Archive for the ‘Dutch Square Boulevard’ tag
Sewing & crochet shop Hook 'n Needle was a long-time retail stalwart at Intersection Center. In fact, I'm pretty sure they were the last shop there to either go under or move. Happily, the latter applies here, and at some point this year, Hook 'n Needle moved to the North-West corner of Boozer Shopping Center.
The first three pictures of the old location are from 29 August 2008, the fourth is from 4 September 2010 and the last three are from 24 September 2011.
The church rebuilding Intersection Center continues to make good progress, and hopefully I'll have some pictures of the repurposed Service Merchandise and the new fountain up soon.
Why this was, I don't know. A camera store, even a smaller one (but more than a film drop-off) could easily draw foot traffic inside the mall as well as any number of other specialized stores that had inside access, and there were other fast-food operations inside, such as Orange Julias, Chick-Fil-A and lunch counters at Edkerd's and Woolworth's.
At any rate, Baskin-Robbins soldiered on with its odd location for a good number of years until around 1996. I noticed some activity in the store recently (first picture), and it turns out that it is to be reopened (or perhaps already is) as a barber shop.
UPDATE 9 September 2011: Commenter Weston points out I was wrong about the 96-ish closing date, I've changed it to something less specific (Late 90s/Early 2000s) for now.
(Commenter Andrew sent in a link to a much better map [above], than the scan of the handout at the mall I originally used [below], and the numbers are the same, so I'm adding it).
Well, I finally had a chance to go looking in some old City Directories for information about Dutch Square. I was looking at about 5 year intervals, and only had time to get up to 1997 before the library closed, so rather than a "Dutch Square: Then & Now" post, this is a "Dutch Square: Then & Then" one.
The 1971 directory is the first one to list Dutch Square, but notice that it uses completely different suite numbers than the later listings I have here. And all the City Directory listings use different suite numbers than Dutch Square itself uses on its current handout map.
In any event, it's not always possible to do a complete mapping of the old numbers to the current floor-plan as there has been a good bit of remodeling over the years (for example, the Woolco space being broken up), and some of the old exterior-only slots like Jackson Camera and Baskin Robbins don't seem to be pictured on the current map. That said, here is a mapping of some of the City Directory to Map numbers that I'm pretty sure of:
|21||176 (part of)|
UPDATE 17 June 2011: Added the leaseplan map from a link provided by commenter Andrew.
UPDATE 21 June 2011: Added [at top] an artist's conception of the original Dutch Square from an old Chamber of Commerce promotional book.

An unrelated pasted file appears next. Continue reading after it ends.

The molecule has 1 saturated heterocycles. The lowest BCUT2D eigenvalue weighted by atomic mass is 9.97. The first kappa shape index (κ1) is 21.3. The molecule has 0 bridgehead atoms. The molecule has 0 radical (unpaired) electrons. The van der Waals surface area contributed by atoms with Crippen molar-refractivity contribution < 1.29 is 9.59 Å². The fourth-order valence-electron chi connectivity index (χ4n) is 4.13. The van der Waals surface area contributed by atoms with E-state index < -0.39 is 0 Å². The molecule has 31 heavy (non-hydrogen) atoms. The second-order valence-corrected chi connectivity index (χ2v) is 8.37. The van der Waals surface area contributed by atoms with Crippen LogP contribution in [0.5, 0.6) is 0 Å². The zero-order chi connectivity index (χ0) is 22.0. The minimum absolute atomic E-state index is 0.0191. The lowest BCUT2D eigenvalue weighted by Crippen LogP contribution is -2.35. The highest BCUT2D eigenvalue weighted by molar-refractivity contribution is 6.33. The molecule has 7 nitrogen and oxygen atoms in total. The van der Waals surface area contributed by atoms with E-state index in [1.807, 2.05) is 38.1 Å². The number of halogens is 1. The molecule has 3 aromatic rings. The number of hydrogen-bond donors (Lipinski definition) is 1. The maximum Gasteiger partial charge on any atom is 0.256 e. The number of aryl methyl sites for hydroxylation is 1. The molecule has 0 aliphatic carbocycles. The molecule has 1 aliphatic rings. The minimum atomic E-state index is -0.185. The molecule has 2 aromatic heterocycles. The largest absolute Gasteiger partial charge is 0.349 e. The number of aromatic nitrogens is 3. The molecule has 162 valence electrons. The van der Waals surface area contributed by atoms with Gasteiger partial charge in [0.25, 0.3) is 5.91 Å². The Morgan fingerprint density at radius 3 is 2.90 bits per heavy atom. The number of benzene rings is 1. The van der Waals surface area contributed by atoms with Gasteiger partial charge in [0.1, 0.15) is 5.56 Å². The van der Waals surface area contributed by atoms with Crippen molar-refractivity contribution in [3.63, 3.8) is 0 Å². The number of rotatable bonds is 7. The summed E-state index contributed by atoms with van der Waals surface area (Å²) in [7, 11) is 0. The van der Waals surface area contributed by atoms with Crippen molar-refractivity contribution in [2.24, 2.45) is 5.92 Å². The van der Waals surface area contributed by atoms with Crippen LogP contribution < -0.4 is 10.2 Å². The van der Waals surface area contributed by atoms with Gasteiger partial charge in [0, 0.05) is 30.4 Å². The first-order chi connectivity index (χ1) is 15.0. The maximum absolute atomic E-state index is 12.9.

Radio Shack has been at Dutch Square since the mall opened, though not always in this location. I'm a bit hazy on the old layout, but think the original site was a bit further up the hill towards Tapp's. At any rate, as reported by commenter Andrew some time ago, they have now relocated this store from Dutch Square to the new Wal-Mart plaza, Bush River Village.
I believe this pull-out leaves The Rogue hair stylist as the only store which has been in the mall from the beginning.
(Hat tip to commenter Andrew)
Gabby's Pizza replaced D'Avino's Pizzaeria (which closed in September 2009) in the little doorless corner spot across from the former Chick-Fil-A. On the face of it, this seems like one of the better spots in Dutch Square, as it sits just down from the movie theaters so that you could grab a slice before your show, but in practice apparently no so much.
While I don't know this for a fact, the name "Gabby's" is unusual enough when associated with pizza that I'm sure this outfit was connected with Gabby's Pizza & Buffet which recently closed at Fashion Place on Decker Boulevard.
(Hat tip to commenter Kc)
I've posted pictures before of the older style, steeple-topped A&P stores. This one, on a Dutch Square outparcel was one in the "new" style A&P adopted before leaving the South Carolina market. (I'm not counting the "supercenter" type stores such as in North Myrtle Beach).
I don't believe I ever went into this store. I certainly spent plenty of time at Dutch Square as I've mentioned in a number of posts, but during most of that period I was a tween or teen, fixated on books and music, and hardly shopping for groceries at all (not to mention that Dutch Square was on the other side of town from our usual grocery destinations). I'm guessing the 1990s as the (vague) closing date for this store, but it could as easily have been the 1980s.
I think that after this store closed, the area was actually pretty grocery-less, with no stores I can think of in the same general vicinity. (Food Lion had a Bush River Road store, but it closed too).
UPDATE 12 March 2011: Updated closing date based on commenter Andrew's research.
Does Kmart even have a business stragegy anymore? Fabian tactics work if your opponnent needs to keep sending home for men, money and elephants, none of which is the case for Wal Mart, whose new store on the site of the old Bush RIver Mall doomed this Kmart location. If your strategy is "close a store whenever Wal Mart opens one", you might as well just turn the lights off now. I remember the bluelight.com strategy during the dot-com bubble, and the Martha Stewart strategy before she went to jail, but what is it now?